The Detroit Tigers’ disastrous series against the Cleveland Indians concluded Sunday night and if there is one thing the series yet again showed, it is that Brad Ausmus either isn’t ready or isn’t a good enough manager to help a team contend for a World Series.
Mismanagement of the bullpen and the starting pitching is often the hardest thing for a manager to overcome and it is sinking the Tigers right now. Friday night Anibal Sanchez flew off the rails after six shutout innings. Ausmus elected to go to lefty Ian Krol with a left handed hitter on deck, it gave Terry Francona the ability to outsmart Ausmus. The Indians pulled the lefty back and put in right handed hitter Ryan Raburn to face Krol, who doesn’t pitch well against right-handers. This allowed the inning to continue only to give-way to Al Alburquerque who got two outs before a three run bomb.
The question for Ausmus is why exactly are you putting in Krol at all? As a manager you have to know who is available on the other team’s bench, Ausmus either didn’t know or lost track of that fact. Alburquerque while up and down, can pitch to both sides of the plate and should have been the choice. There is a chance the Tigers escape unscathed or at least left the inning tied with the right reliever chosen, instead Krol extended the inning.
Then again on Saturday, Drew VerHagen was making his first career starting appearance and pitched decently. It was clear the kid was running out of steam though and instead of electing to pull him and a) giving him a solid first start, and b) giving the bullpen a shot at redeeming itself, Ausmus left him in. The Indians tacked on three runs and it would be all they would need to ultimately win. Pulling him earlier, while suffering a taxed bullpen, could have helped the Tigers keep the game close and allowed them to maybe squeak out a win.
Finally on Sunday, in a tie game, Ausmus elected to put in Joe Nathan again; in the ninth inning again; and he blew the game, again. At what point does Ausmus have to look at himself as a manager and say, “that move isn’t working it is time to make a change.” Instead he appears to be letting the inmates run the asylum at Comerica Park and is pandering to veterans and players who honestly do not deserve his trust at this point.
The Tigers are an incredibly talented team and it shows in their record and in their play on the baseball field. That talent probably helps cover up more managerial blunders by Ausmus than I’m sure he’d be willing to admit to. Continually putting Nathan in in close games, allowing Verlander to pitch too long, playing Don Kelly in terrible spots and resting seemingly red hot players like Ian Kinsler only for them to become ice cold appears to be the theme of Ausmus’ first year as manager. Perhaps more concerning than all of his bad decisions though, is that he keeps making them.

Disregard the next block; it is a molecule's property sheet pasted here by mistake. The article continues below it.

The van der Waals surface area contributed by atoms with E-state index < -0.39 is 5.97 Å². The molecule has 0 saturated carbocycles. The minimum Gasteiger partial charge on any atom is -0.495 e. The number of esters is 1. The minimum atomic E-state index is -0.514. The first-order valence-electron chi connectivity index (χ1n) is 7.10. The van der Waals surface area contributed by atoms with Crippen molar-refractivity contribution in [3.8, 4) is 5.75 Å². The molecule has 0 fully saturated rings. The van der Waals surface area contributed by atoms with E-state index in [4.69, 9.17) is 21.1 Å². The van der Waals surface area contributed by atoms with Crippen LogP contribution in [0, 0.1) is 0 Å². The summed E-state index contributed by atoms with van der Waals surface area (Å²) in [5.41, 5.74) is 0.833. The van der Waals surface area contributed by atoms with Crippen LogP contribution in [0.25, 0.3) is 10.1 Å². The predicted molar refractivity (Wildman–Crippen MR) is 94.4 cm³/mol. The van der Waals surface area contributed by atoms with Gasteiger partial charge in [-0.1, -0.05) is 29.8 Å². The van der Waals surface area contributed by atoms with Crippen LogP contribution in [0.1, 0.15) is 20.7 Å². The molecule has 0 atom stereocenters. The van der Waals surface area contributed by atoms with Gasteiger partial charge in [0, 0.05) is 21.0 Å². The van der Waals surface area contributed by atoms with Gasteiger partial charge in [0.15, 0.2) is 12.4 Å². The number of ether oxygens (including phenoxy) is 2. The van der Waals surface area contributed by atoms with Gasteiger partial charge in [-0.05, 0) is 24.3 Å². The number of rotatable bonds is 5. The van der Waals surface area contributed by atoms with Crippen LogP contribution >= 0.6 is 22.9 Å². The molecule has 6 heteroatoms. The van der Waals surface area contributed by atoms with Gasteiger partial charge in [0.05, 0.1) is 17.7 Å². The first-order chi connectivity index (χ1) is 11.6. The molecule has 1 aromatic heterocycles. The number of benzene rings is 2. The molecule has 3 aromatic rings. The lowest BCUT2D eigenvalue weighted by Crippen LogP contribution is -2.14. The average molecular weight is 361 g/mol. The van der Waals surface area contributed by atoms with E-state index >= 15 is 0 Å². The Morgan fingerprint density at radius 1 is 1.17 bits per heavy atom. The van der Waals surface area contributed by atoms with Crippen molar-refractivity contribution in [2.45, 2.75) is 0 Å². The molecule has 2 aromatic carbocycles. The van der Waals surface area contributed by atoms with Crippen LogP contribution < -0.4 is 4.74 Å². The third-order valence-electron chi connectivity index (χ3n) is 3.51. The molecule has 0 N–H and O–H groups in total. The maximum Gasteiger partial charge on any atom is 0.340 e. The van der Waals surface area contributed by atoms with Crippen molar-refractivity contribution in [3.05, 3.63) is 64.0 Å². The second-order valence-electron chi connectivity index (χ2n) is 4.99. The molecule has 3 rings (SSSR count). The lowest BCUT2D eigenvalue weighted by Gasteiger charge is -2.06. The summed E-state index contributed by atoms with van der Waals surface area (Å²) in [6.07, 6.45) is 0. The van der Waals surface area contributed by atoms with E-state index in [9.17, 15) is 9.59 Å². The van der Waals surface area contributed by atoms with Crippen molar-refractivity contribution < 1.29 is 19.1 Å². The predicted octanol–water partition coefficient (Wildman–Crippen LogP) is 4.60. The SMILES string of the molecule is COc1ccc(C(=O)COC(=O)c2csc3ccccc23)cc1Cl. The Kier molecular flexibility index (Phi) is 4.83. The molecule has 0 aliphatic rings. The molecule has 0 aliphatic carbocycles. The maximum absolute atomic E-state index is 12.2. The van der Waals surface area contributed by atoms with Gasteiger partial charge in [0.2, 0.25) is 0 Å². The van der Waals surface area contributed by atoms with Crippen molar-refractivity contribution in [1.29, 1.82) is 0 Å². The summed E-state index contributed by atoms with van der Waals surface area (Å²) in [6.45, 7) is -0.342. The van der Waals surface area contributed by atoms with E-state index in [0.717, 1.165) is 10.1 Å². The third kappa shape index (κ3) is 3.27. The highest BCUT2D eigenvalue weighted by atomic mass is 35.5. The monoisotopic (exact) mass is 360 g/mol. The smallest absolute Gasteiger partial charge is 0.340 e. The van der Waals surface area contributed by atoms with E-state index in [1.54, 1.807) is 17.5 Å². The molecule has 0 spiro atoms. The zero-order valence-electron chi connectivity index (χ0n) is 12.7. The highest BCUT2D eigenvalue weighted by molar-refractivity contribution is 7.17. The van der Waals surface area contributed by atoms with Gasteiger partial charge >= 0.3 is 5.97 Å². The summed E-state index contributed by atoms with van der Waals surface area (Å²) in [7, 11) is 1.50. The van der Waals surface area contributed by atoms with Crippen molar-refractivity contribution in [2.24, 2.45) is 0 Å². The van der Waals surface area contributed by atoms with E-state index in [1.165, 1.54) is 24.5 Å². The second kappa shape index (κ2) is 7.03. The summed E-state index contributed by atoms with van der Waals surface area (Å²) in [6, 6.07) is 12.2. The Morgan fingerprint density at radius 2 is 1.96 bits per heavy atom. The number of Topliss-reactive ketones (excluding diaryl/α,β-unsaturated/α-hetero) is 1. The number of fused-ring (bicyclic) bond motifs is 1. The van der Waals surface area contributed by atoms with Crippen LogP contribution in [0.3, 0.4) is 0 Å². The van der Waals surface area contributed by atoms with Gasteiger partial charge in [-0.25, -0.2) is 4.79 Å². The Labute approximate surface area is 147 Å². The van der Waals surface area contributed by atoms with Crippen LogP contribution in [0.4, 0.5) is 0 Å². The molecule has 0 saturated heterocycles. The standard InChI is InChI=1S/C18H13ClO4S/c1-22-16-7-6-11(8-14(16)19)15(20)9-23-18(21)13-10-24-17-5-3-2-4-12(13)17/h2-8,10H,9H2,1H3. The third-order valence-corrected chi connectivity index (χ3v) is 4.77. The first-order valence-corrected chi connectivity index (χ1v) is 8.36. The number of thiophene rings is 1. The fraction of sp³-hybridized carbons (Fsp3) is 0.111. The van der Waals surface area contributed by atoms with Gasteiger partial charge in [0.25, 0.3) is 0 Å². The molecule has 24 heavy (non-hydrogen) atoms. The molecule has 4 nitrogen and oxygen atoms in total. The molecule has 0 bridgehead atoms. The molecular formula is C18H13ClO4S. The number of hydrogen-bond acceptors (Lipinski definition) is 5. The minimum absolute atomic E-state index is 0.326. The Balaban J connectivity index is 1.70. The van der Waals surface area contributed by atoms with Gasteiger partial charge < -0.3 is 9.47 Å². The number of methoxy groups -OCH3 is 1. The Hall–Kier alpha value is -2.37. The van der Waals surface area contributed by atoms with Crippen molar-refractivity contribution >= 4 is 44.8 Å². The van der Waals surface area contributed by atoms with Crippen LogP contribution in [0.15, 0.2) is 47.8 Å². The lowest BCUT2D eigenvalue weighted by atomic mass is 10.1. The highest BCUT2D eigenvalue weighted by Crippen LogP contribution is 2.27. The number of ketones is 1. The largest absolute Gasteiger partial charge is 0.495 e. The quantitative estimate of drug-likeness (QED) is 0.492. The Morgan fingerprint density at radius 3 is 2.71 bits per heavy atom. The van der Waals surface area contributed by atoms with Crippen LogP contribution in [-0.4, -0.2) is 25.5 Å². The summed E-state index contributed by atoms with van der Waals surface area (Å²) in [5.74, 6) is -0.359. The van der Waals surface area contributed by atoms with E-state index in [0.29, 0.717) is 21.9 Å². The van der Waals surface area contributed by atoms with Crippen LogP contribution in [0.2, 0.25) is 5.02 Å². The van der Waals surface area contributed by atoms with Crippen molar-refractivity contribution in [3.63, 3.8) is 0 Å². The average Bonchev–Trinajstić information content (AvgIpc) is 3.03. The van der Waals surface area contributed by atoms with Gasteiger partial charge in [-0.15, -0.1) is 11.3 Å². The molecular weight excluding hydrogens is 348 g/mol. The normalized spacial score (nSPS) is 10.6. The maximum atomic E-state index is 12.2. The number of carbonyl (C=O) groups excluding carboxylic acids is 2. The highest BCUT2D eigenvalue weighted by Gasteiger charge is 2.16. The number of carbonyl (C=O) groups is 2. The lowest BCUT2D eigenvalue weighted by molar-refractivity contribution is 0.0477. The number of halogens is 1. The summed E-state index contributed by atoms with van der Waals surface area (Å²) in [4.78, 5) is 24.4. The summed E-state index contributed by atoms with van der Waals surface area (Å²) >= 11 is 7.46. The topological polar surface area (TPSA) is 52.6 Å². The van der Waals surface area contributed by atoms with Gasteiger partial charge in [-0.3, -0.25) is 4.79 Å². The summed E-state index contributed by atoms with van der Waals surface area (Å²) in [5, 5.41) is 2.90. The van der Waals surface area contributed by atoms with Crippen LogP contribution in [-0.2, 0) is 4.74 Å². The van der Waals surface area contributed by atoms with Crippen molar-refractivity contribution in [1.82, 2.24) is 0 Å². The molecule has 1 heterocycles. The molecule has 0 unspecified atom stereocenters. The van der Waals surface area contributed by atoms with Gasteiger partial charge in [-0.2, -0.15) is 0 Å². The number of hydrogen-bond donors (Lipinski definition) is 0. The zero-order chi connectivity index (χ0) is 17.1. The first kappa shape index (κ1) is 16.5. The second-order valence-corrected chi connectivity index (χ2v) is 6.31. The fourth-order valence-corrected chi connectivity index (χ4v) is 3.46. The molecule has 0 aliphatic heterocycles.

Looking back at last weekend’s four game set the issues that plagued the Tigers, the bullpen, are similar, but they all feature the same bad moves Ausmus committed at the beginning of the year. Failing to pitch Joba Chamberlain longer and pulling a starter too late continues to haunt the Tigers. Their record is very good, but so is their offensive talent. Detroit is a streaky team and often those streaks fall on the managers shoulders especially when the team can’t seem to get itself out of free fall. Ausmus has to start being inventive if he wants the team to win, doing the same thing and hoping for a different result is not the way to go.
If Ausmus is going to stick in baseball as a manager he better get his act together and figure out how to rectify some of the continual mistakes he is making. Looking at his job thus far into this first year, there is no way to say Ausmus is a good manager because simply, his moves haven’t worked. The team isn’t stealing as many bases, aren’t manufacturing any runs and the bullpen management is a disaster.
As of right now, there is no way to the team’s talent hasn’t covred up his deficiencies and that will be a problem for the Tigers moving forward.